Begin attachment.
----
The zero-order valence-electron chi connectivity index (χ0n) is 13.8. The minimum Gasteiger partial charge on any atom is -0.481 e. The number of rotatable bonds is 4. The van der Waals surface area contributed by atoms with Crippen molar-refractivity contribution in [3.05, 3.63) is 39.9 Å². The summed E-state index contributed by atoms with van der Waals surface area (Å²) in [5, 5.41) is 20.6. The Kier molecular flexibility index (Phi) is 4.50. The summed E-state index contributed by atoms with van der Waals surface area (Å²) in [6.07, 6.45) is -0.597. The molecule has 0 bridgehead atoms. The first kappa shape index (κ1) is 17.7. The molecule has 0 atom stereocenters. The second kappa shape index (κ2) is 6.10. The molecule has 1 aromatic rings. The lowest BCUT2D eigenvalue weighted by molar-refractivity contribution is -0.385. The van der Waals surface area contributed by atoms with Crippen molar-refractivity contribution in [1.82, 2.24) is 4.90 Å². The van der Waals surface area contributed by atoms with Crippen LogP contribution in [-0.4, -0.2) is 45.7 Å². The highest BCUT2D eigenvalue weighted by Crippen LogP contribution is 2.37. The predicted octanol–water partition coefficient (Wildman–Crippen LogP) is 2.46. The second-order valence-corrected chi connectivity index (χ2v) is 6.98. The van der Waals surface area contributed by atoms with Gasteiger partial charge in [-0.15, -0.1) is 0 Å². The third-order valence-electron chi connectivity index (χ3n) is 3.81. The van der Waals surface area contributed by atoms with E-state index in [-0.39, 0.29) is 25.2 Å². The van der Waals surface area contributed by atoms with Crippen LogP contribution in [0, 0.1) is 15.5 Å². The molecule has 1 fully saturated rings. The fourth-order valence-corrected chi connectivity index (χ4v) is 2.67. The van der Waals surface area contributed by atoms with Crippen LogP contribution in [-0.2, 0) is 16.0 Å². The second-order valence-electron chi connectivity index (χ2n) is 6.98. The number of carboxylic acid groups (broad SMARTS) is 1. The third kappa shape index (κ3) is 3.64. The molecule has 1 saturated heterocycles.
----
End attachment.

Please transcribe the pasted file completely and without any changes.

The zero-order valence-electron chi connectivity index (χ0n) is 13.8. The minimum Gasteiger partial charge on any atom is -0.481 e. The number of rotatable bonds is 4. The van der Waals surface area contributed by atoms with Crippen molar-refractivity contribution in [3.05, 3.63) is 39.9 Å². The summed E-state index contributed by atoms with van der Waals surface area (Å²) in [5, 5.41) is 20.6. The Kier molecular flexibility index (Phi) is 4.50. The summed E-state index contributed by atoms with van der Waals surface area (Å²) in [6.07, 6.45) is -0.597. The molecule has 0 bridgehead atoms. The first kappa shape index (κ1) is 17.7. The molecule has 0 atom stereocenters. The second kappa shape index (κ2) is 6.10. The molecule has 1 aromatic rings. The lowest BCUT2D eigenvalue weighted by molar-refractivity contribution is -0.385. The van der Waals surface area contributed by atoms with Crippen molar-refractivity contribution in [1.82, 2.24) is 4.90 Å². The van der Waals surface area contributed by atoms with Crippen LogP contribution in [-0.4, -0.2) is 45.7 Å². The highest BCUT2D eigenvalue weighted by Crippen LogP contribution is 2.37. The predicted octanol–water partition coefficient (Wildman–Crippen LogP) is 2.46. The second-order valence-corrected chi connectivity index (χ2v) is 6.98. The van der Waals surface area contributed by atoms with Gasteiger partial charge in [-0.15, -0.1) is 0 Å². The third-order valence-electron chi connectivity index (χ3n) is 3.81. The van der Waals surface area contributed by atoms with E-state index in [-0.39, 0.29) is 25.2 Å². The van der Waals surface area contributed by atoms with Crippen LogP contribution in [0, 0.1) is 15.5 Å². The molecule has 1 fully saturated rings. The fourth-order valence-corrected chi connectivity index (χ4v) is 2.67. The van der Waals surface area contributed by atoms with Crippen LogP contribution in [-0.2, 0) is 16.0 Å². The second-order valence-electron chi connectivity index (χ2n) is 6.98. The number of carboxylic acid groups (broad SMARTS) is 1. The third kappa shape index (κ3) is 3.64. The molecule has 1 saturated heterocycles.